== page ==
A landmark week for the ‘fastest field game in the world’ — and for one of the slowest, writes Larry Ryan.
The people at UNESCO were unable to say no to probably the most evangelical lobby they have ever encountered — and hurling is now a protected cultural activity. One grand old game locked in.
The United States hasn’t adopted the Convention for the Safeguarding of Intangible Cultural Heritage, so baseball must take its chances without the UN stamp of approval.
Undoubtedly another constant worry for baseball people, who have not been nearly as sure of themselves lately as hurling people.
With crowds and TV ratings shrinking, Major League Baseball commissioner Rob Manfred has been adamant that games are too long.
The pitchers might match the speed of any 21-yard free, but an average MLB game lasted 198 minutes in 2017, up from 166 in 2005.
“Pace of the game is a fan issue,” Manfred reiterated, earlier this year, pushing through new rules to cut delays. It has been the defining theme of his reign, concern for the boredom endured in the bleachers.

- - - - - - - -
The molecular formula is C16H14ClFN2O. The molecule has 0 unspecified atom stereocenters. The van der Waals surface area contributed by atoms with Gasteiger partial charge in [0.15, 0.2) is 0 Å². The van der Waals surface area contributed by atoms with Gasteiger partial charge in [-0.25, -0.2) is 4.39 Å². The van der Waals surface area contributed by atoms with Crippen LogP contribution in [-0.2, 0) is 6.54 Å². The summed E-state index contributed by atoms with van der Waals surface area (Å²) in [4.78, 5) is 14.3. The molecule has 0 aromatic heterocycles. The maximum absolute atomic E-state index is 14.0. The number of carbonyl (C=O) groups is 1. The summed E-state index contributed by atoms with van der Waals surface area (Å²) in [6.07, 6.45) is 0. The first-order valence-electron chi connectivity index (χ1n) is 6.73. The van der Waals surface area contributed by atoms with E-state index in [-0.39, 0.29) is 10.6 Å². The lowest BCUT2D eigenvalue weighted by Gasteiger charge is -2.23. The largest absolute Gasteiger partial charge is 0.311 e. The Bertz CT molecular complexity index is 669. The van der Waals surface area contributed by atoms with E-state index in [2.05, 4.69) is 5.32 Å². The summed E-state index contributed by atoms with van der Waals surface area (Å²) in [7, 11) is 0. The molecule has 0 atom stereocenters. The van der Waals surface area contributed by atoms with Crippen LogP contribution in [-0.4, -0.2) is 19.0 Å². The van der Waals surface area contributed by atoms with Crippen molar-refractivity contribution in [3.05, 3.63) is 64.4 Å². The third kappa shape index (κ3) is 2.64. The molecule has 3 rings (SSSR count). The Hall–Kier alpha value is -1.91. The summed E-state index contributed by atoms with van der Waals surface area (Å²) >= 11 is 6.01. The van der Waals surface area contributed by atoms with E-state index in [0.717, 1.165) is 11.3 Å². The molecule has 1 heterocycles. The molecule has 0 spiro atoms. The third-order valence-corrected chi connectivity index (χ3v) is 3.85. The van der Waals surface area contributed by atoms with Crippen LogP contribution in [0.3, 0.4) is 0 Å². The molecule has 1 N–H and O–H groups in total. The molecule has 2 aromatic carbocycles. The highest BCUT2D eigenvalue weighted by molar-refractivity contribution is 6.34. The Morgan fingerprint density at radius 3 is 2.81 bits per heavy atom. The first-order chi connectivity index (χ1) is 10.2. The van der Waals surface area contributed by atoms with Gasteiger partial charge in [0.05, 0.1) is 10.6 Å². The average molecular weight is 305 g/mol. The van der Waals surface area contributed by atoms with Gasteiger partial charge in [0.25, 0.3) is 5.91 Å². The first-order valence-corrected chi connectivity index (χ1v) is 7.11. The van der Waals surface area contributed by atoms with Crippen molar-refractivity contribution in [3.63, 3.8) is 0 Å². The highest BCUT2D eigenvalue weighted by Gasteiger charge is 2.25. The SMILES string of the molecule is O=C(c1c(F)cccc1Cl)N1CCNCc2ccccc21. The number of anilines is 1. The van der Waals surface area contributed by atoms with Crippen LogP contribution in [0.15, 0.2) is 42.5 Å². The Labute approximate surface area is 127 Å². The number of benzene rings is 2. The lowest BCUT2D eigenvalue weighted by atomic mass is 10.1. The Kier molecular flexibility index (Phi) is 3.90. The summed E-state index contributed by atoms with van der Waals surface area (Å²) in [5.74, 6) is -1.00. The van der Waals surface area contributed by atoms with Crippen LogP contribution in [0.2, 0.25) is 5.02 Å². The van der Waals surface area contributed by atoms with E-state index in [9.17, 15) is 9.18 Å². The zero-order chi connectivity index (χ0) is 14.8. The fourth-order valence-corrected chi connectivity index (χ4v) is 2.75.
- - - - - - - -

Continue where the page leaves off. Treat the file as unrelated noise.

Until this week, when the MLB signed its first ever gambling partnership — with casino giants MGM Resorts. And everyone involved realised they’d been a little hasty coming down so hard on the boredom.
“Baseball is perfectly suited for this,” said MGM Resorts chief executive Jim Murren.
And the leisurely pace, Manfred noted, “gives an opportunity to be creative with respect to the types of wagers” between plays.
The traditionalists will be heartened to have found an ally in their efforts to protect the cultural heritage of the game. They can give thanks to the bookies for keeping the dreaded pitch clock off the mound.
And since they have a lot on their plates at the moment, it is nice to see the Yanks so excited.
As all of American sport has been since last May when the US Supreme Court reversed a 1992 ban on sports betting operations.